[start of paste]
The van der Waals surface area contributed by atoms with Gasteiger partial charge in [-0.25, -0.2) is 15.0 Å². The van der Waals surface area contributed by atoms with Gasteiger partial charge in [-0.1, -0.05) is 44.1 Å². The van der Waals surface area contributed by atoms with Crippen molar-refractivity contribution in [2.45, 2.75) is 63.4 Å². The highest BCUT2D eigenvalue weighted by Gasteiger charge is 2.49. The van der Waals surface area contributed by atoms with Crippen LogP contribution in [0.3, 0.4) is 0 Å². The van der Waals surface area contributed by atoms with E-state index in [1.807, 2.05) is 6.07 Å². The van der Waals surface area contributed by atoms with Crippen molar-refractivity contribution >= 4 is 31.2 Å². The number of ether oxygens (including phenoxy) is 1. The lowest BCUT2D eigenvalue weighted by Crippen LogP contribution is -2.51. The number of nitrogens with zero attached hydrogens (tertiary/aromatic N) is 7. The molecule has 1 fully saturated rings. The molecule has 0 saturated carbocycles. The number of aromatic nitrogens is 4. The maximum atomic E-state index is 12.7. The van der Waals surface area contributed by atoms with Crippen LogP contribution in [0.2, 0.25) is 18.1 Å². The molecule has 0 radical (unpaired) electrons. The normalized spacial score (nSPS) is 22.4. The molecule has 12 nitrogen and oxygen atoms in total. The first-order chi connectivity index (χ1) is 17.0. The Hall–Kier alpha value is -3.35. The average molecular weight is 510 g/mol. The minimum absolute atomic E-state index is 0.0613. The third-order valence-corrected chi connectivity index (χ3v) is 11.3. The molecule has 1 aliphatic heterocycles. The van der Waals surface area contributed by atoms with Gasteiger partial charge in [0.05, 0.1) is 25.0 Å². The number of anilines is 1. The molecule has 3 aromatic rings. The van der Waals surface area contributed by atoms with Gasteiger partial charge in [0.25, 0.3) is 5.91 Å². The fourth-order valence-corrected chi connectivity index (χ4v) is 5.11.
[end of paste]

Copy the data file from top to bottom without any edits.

The van der Waals surface area contributed by atoms with Gasteiger partial charge in [-0.25, -0.2) is 15.0 Å². The van der Waals surface area contributed by atoms with Gasteiger partial charge in [-0.1, -0.05) is 44.1 Å². The van der Waals surface area contributed by atoms with Crippen molar-refractivity contribution in [2.45, 2.75) is 63.4 Å². The highest BCUT2D eigenvalue weighted by Gasteiger charge is 2.49. The van der Waals surface area contributed by atoms with Crippen LogP contribution in [0.3, 0.4) is 0 Å². The van der Waals surface area contributed by atoms with E-state index in [1.807, 2.05) is 6.07 Å². The van der Waals surface area contributed by atoms with Crippen molar-refractivity contribution >= 4 is 31.2 Å². The number of ether oxygens (including phenoxy) is 1. The lowest BCUT2D eigenvalue weighted by Crippen LogP contribution is -2.51. The number of nitrogens with zero attached hydrogens (tertiary/aromatic N) is 7. The molecule has 1 fully saturated rings. The molecule has 0 saturated carbocycles. The number of aromatic nitrogens is 4. The maximum atomic E-state index is 12.7. The van der Waals surface area contributed by atoms with Crippen LogP contribution in [0.2, 0.25) is 18.1 Å². The molecule has 0 radical (unpaired) electrons. The normalized spacial score (nSPS) is 22.4. The molecule has 12 nitrogen and oxygen atoms in total. The first-order chi connectivity index (χ1) is 17.0. The Hall–Kier alpha value is -3.35. The average molecular weight is 510 g/mol. The minimum absolute atomic E-state index is 0.0613. The third-order valence-corrected chi connectivity index (χ3v) is 11.3. The molecule has 1 aliphatic heterocycles. The van der Waals surface area contributed by atoms with Gasteiger partial charge in [0.05, 0.1) is 25.0 Å². The number of anilines is 1. The molecule has 3 aromatic rings. The van der Waals surface area contributed by atoms with Gasteiger partial charge in [0.25, 0.3) is 5.91 Å². The fourth-order valence-corrected chi connectivity index (χ4v) is 5.11.